Although clearly aimed at less confident readers – the writing is simple – it would suit everyone from young adults upwards. Enjoyable (especially because of the plot) with laugh out loud moments and an ‘ahh’ ending.

So… quick, powerful and fast-paced? Quick certainly but sadly only one of the three. Therefore…

Rating: 3 out of 5 (losing a point for the wimpy parents and another because it could have been a meatier – pardon the pun! – story.

*

Based in Northamptonshire, England, Morgen Bailey (“Morgen with an E”) is a freelance editor, online tutor, prolific blogger, 2015 Head Judge for the annual H.E. Bates Short Story Competition, Head Judge for the NLG Flash Fiction CompetitionRONE 2015 Judge, and teaches creative writing (and writing-related I.T.) for her local county council and online. She is also a freelance author of numerous ‘dark and light’ short stories, novels, articles, and very occasional dabbler of poetry. Like her, her blog, https://morgenbailey.wordpress.com, is consumed by all things literary. She is also active on TwitterFacebook along with many others (listed on her blog’s Contact page) and has created five online writing groups. She also runs a free monthly 100-word writing competition where you can win her online creative writing courses!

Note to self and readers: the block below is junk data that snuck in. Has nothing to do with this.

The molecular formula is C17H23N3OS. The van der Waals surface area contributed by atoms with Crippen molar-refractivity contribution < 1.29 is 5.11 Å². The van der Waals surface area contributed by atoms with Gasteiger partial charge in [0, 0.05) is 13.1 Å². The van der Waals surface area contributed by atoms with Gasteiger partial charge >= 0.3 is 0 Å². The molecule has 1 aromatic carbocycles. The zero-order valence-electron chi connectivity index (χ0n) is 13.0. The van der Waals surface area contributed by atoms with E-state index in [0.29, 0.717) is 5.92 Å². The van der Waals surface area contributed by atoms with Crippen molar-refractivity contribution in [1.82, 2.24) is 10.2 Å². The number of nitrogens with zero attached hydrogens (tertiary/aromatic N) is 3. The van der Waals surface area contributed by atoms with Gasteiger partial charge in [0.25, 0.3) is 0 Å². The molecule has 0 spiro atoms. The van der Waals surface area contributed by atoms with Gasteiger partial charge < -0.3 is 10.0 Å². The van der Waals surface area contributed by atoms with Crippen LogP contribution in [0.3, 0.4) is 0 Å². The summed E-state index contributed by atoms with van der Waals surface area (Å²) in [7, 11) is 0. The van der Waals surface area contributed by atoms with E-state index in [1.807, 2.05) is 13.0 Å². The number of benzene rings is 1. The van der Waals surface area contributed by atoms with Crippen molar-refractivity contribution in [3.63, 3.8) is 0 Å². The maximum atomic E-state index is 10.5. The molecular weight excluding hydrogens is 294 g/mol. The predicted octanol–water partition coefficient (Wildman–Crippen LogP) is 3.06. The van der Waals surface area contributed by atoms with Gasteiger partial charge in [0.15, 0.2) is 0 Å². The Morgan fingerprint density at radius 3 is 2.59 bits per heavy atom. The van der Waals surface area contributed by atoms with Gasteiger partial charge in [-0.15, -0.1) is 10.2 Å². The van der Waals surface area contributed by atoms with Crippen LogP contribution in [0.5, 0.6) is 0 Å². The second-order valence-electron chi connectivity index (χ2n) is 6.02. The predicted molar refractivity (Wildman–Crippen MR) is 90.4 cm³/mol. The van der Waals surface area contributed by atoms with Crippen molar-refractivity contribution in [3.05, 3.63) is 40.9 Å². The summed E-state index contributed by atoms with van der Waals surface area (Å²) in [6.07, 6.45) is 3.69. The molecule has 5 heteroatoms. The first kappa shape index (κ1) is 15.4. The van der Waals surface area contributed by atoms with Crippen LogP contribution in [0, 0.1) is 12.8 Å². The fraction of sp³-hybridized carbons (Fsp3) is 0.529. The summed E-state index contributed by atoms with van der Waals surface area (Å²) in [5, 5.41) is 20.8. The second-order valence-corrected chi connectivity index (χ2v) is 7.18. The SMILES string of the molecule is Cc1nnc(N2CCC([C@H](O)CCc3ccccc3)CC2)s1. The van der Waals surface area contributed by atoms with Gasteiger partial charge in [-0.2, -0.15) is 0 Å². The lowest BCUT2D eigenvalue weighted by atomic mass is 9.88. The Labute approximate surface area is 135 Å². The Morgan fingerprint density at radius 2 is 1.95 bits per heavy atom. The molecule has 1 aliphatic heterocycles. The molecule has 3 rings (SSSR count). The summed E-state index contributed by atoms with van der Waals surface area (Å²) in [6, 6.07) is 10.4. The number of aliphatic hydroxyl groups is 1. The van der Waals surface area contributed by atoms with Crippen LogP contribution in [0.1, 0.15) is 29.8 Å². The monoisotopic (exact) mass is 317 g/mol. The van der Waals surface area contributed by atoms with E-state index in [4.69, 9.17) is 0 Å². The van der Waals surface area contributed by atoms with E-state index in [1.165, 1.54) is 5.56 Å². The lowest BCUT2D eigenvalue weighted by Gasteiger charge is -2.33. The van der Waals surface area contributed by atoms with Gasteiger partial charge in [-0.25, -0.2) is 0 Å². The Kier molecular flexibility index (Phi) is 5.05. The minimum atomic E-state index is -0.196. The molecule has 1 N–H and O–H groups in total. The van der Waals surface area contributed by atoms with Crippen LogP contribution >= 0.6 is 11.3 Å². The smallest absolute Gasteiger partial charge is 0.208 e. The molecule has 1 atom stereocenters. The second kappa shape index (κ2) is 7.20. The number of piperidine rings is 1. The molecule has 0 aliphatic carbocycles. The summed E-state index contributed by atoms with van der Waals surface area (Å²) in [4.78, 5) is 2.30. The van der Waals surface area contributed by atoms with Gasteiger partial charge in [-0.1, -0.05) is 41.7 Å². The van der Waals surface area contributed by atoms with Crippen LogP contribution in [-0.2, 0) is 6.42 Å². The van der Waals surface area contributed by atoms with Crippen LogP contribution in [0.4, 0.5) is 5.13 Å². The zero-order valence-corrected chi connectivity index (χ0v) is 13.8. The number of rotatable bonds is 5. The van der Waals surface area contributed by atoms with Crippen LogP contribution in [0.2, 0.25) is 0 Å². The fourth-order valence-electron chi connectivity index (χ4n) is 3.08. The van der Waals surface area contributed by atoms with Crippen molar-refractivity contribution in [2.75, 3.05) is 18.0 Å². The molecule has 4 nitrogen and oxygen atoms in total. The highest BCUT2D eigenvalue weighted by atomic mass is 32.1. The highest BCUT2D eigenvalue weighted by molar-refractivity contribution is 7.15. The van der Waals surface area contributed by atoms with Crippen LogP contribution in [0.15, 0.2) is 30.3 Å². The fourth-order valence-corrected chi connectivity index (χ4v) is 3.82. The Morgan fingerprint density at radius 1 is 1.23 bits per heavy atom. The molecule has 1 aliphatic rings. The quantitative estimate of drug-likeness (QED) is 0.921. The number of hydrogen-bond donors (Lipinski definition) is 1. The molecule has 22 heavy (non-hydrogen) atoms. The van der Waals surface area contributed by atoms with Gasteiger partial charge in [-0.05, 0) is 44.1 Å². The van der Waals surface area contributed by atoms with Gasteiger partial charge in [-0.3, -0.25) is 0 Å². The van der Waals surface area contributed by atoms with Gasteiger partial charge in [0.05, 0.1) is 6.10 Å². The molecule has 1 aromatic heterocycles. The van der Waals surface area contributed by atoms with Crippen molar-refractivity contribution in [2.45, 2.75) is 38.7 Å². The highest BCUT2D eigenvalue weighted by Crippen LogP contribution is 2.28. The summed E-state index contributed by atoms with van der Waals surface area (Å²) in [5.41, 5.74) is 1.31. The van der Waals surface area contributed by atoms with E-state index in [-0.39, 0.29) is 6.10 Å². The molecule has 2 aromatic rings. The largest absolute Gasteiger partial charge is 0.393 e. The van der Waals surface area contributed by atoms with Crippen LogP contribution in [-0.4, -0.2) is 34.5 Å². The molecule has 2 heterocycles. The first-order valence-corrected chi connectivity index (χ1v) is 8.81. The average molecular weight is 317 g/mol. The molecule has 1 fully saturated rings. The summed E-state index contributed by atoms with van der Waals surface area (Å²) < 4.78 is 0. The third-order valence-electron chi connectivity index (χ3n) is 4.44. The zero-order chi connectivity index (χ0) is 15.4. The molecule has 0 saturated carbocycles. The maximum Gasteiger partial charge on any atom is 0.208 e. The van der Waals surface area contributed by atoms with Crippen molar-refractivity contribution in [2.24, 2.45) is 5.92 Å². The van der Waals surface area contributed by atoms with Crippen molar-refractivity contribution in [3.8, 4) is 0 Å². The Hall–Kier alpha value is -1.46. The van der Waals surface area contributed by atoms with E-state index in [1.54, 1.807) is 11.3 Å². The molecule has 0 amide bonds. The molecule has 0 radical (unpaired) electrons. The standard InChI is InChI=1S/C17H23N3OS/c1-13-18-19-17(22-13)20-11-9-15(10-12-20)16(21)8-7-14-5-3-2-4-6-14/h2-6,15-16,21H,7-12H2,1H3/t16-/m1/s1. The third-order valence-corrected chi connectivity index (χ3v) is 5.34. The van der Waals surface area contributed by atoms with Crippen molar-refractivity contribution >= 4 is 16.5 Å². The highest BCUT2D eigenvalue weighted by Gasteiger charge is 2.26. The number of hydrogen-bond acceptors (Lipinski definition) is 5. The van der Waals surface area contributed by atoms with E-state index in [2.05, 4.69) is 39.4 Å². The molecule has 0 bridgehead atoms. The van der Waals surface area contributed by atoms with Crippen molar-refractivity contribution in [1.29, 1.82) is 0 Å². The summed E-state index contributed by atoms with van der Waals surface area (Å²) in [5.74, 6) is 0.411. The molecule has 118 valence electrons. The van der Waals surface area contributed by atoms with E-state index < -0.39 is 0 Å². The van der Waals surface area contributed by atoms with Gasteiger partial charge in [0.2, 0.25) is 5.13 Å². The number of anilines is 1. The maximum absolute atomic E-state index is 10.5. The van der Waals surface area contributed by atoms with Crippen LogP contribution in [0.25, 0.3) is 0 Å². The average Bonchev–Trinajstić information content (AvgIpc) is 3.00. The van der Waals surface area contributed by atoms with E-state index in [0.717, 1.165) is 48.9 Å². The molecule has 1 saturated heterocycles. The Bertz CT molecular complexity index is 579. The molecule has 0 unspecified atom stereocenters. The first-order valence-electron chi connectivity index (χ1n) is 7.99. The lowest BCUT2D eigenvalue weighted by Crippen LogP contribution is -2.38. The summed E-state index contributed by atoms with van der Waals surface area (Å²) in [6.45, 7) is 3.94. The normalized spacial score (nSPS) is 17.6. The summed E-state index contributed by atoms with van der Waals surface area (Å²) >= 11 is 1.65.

Her debut novel is the chick lit eBook The Serial Dater’s Shopping List ($0.99 / £0.77) and she has nine others (mostly crime) in the works. She also has eight collections of short stories available (also $0.99 / £0.77 each) – detailed on https://morgenbailey.wordpress.com/books-mine/short-stories.

She also helps other authors with an inexpensive freelance editing and critiquing service (free 1,000-word sample), and welcomes, and actively helps to promote, guest authors on her blog – see opportunities.